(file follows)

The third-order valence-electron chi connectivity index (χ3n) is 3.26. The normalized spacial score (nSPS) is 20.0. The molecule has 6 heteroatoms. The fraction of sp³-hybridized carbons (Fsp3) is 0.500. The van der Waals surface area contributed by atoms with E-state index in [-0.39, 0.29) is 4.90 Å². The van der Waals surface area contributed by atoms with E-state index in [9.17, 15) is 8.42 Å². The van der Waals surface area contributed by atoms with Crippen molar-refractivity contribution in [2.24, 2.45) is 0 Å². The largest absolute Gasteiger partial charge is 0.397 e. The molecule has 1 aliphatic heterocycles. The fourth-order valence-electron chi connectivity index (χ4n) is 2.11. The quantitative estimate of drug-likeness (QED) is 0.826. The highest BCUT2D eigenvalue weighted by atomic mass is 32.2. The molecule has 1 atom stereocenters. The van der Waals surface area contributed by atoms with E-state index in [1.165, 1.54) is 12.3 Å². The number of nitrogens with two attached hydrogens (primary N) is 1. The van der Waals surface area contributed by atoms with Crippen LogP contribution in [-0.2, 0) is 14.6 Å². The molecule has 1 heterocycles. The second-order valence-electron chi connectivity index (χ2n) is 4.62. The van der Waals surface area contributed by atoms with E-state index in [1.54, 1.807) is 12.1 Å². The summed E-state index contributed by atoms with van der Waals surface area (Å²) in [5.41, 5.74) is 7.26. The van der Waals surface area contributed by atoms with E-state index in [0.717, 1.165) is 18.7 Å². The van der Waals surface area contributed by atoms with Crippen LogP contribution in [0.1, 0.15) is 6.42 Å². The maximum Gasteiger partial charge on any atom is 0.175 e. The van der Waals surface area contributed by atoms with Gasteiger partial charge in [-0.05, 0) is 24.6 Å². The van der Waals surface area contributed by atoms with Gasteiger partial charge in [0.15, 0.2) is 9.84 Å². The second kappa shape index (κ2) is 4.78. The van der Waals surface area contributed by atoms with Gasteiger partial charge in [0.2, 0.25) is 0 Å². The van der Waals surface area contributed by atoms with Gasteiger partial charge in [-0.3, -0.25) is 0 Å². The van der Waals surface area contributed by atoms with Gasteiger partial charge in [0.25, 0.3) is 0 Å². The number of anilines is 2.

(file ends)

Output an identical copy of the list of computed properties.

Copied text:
The third-order valence-electron chi connectivity index (χ3n) is 3.26. The normalized spacial score (nSPS) is 20.0. The molecule has 6 heteroatoms. The fraction of sp³-hybridized carbons (Fsp3) is 0.500. The van der Waals surface area contributed by atoms with E-state index in [-0.39, 0.29) is 4.90 Å². The van der Waals surface area contributed by atoms with E-state index in [9.17, 15) is 8.42 Å². The van der Waals surface area contributed by atoms with Crippen molar-refractivity contribution in [2.24, 2.45) is 0 Å². The largest absolute Gasteiger partial charge is 0.397 e. The molecule has 1 aliphatic heterocycles. The fourth-order valence-electron chi connectivity index (χ4n) is 2.11. The quantitative estimate of drug-likeness (QED) is 0.826. The highest BCUT2D eigenvalue weighted by atomic mass is 32.2. The molecule has 1 atom stereocenters. The van der Waals surface area contributed by atoms with E-state index in [1.165, 1.54) is 12.3 Å². The number of nitrogens with two attached hydrogens (primary N) is 1. The van der Waals surface area contributed by atoms with Crippen LogP contribution in [-0.2, 0) is 14.6 Å². The molecule has 1 heterocycles. The second-order valence-electron chi connectivity index (χ2n) is 4.62. The van der Waals surface area contributed by atoms with E-state index in [1.54, 1.807) is 12.1 Å². The summed E-state index contributed by atoms with van der Waals surface area (Å²) in [5.41, 5.74) is 7.26. The van der Waals surface area contributed by atoms with E-state index in [0.717, 1.165) is 18.7 Å². The van der Waals surface area contributed by atoms with Crippen LogP contribution in [0.1, 0.15) is 6.42 Å². The maximum Gasteiger partial charge on any atom is 0.175 e. The van der Waals surface area contributed by atoms with Gasteiger partial charge in [-0.05, 0) is 24.6 Å². The van der Waals surface area contributed by atoms with Gasteiger partial charge in [0.15, 0.2) is 9.84 Å². The second kappa shape index (κ2) is 4.78. The van der Waals surface area contributed by atoms with Gasteiger partial charge in [0.2, 0.25) is 0 Å². The van der Waals surface area contributed by atoms with Gasteiger partial charge in [-0.3, -0.25) is 0 Å². The van der Waals surface area contributed by atoms with Gasteiger partial charge in [0.25, 0.3) is 0 Å². The number of anilines is 2.